<<<HUGS>>> I feel it's all I can give and that makes me feel so helpless! I have been getting tag teamed by my 2 difficult child's all night and now they're quiet (scary quiet). Prayers and hugs to you, my padded room is going to have a disco ball and a chocolate fountain. I hope you will visit me???
     
  5. witzend

    witzend Well-Known Member

    Oh, my goodness, you have a lot on your plate! I'm sure it must be overwhelming. I think that perhaps a psychiatrist is a good idea.

    M was potty trained early, but he kept his pacifier forever. I know he was nearly four years old. They were gross! I finally told him that he was on his last set and I wasn't buying any more. He knew how to count to three, so he knew what was going on. He lost one, then he threw one down a hold that was knocked in a wall by the doorknob. The last one he did the same thing with, but not for a few weeks. There were big tears, but he got over it.

    I wonder if maybe you can try telling C that he may not be potty trained, but you are. Show him where the baby wipes are, where the diapers are, and that you are not changing his diapers anymore. He's big enough to change his own and put the dirty/wet ones in the trash. Failure to do so means a rashy bottom. Not disposing of them properly means loss of a small priviledge. (desert, a treat, etc.) He can decide that he wants to use pull ups instead, but you're done.

    I am totally aware that he might not go for it. But it can't get a heck of a lot worse than what he's pulling now. And I would think that even if it didn't work initially, if you went back to willingly doing it for him, he might decide he didn't like that after all...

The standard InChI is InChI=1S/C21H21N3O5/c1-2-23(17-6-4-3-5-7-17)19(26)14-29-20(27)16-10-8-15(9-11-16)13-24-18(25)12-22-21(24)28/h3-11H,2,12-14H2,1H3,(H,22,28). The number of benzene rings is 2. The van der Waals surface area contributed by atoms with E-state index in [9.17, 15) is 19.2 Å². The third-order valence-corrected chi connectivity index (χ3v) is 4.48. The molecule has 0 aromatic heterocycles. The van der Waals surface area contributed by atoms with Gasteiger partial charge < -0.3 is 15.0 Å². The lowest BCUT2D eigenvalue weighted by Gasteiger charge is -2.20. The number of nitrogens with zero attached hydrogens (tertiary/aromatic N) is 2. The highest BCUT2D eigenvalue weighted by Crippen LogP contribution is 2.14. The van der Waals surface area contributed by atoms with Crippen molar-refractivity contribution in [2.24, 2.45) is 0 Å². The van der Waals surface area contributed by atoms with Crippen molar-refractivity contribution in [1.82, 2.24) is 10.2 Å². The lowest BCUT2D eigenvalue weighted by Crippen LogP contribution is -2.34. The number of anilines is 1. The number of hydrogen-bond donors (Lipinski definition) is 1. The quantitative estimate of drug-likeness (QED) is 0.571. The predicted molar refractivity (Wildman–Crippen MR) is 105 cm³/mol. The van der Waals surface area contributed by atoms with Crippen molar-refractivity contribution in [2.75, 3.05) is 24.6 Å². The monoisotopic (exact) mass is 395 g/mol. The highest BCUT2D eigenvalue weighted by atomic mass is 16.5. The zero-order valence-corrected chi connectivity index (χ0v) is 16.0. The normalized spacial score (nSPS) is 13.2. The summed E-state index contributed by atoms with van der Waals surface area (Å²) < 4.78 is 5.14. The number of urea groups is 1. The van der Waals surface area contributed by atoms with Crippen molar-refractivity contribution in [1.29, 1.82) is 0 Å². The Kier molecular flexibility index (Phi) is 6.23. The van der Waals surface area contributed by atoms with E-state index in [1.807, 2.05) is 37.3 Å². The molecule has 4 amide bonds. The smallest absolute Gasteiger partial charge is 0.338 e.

6. smallworld

    smallworld Moderator

    Alison, sorry about all you're facing right now. I agree that C needs an evaluation, but I'm not sure I would limit it to a child psychiatrist. With a speech delay and sensory issues (is that why he's in Occupational Therapist (OT)?), I'd recommend an evaluation by a developmental pediatrician in addition to a child psychiatrist. He is only 3.5 years old, and it would be too bad to limit the diagnosis when it could be so many different possibilities at this point.

    In terms of potty training, I would not look at his reluctance as a choice or as defiance. His reluctance may be tied to anxiety, sensory issues, difficulty transitioning or a need to have things remain the same (or all of the above). I will compare the situation to my own son, who resists taking showers (yeah -- pretty gross for a teenager). While it is common for young teen boys to resist showering (similar to some 3.5-year-olds not being potty trained), we have a lot more difficulty getting our son into the shower than parents of his easy child teen friends. J's psychiatrist explained to us that he always likes things to feel the same (part sensory, part anxiety, part difficulty transitioning). If he takes a shower, even though we think he will feel better (and smell better!), he actually feels worse because he feels different from how he felt before his shower. It is why he holds on to the same gross comforter he's had on his bed for years and why he has difficulty visiting grandparents even though he loves them (it feels different from home). This scenario may be playing out with C and his reluctance to potty train.

    So I would not stress about potty training until you have thorough evaluations and know what you're facing with C. With these evaluations, you will obtain some understanding of the issues C's facing and then you can put some plans into place for appropriate interventions to help him on all fronts.

    Good luck.
     
  7. Alisonlg

    Alisonlg New Member

    Thanks everyone. C's evaluation should be interesting...he's so DIFFERENT than M. I should start my parent report NOW while I'm thinking of all of the differences...I don't want to forget any of the litte quirks or weird things he does/says. :::sigh:::

    Seriously...mama **NEVER** said there'd be days like this!!!! LOL